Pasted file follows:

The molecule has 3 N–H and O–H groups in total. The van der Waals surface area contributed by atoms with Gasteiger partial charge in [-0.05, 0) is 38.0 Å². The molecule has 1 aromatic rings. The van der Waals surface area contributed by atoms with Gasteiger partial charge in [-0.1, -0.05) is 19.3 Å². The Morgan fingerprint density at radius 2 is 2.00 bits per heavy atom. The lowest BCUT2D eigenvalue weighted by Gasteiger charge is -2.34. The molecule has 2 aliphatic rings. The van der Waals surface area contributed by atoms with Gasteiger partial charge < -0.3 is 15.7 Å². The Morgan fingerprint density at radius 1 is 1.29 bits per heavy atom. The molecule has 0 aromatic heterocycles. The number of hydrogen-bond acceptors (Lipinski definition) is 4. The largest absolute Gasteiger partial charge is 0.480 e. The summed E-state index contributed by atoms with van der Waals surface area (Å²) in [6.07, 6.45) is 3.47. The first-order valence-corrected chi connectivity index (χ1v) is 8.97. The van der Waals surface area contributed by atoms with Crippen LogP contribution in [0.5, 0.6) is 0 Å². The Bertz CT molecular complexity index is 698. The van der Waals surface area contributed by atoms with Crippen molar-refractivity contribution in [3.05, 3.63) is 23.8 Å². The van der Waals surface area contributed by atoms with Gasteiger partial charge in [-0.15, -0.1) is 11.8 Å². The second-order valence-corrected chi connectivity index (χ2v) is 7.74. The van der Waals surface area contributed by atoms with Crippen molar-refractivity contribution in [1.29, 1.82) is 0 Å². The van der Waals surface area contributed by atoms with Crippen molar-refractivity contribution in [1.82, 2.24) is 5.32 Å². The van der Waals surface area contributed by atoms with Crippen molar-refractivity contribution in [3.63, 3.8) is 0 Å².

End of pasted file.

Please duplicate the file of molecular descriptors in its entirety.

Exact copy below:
The molecule has 3 N–H and O–H groups in total. The van der Waals surface area contributed by atoms with Gasteiger partial charge in [-0.05, 0) is 38.0 Å². The molecule has 1 aromatic rings. The van der Waals surface area contributed by atoms with Gasteiger partial charge in [-0.1, -0.05) is 19.3 Å². The Morgan fingerprint density at radius 2 is 2.00 bits per heavy atom. The lowest BCUT2D eigenvalue weighted by Gasteiger charge is -2.34. The molecule has 2 aliphatic rings. The van der Waals surface area contributed by atoms with Gasteiger partial charge < -0.3 is 15.7 Å². The Morgan fingerprint density at radius 1 is 1.29 bits per heavy atom. The molecule has 0 aromatic heterocycles. The number of hydrogen-bond acceptors (Lipinski definition) is 4. The largest absolute Gasteiger partial charge is 0.480 e. The summed E-state index contributed by atoms with van der Waals surface area (Å²) in [6.07, 6.45) is 3.47. The first-order valence-corrected chi connectivity index (χ1v) is 8.97. The van der Waals surface area contributed by atoms with Crippen LogP contribution in [0.5, 0.6) is 0 Å². The Bertz CT molecular complexity index is 698. The van der Waals surface area contributed by atoms with Crippen molar-refractivity contribution in [3.05, 3.63) is 23.8 Å². The van der Waals surface area contributed by atoms with Gasteiger partial charge in [-0.15, -0.1) is 11.8 Å². The second-order valence-corrected chi connectivity index (χ2v) is 7.74. The van der Waals surface area contributed by atoms with Crippen molar-refractivity contribution in [1.29, 1.82) is 0 Å². The van der Waals surface area contributed by atoms with Crippen molar-refractivity contribution in [1.82, 2.24) is 5.32 Å². The van der Waals surface area contributed by atoms with Crippen molar-refractivity contribution in [3.63, 3.8) is 0 Å².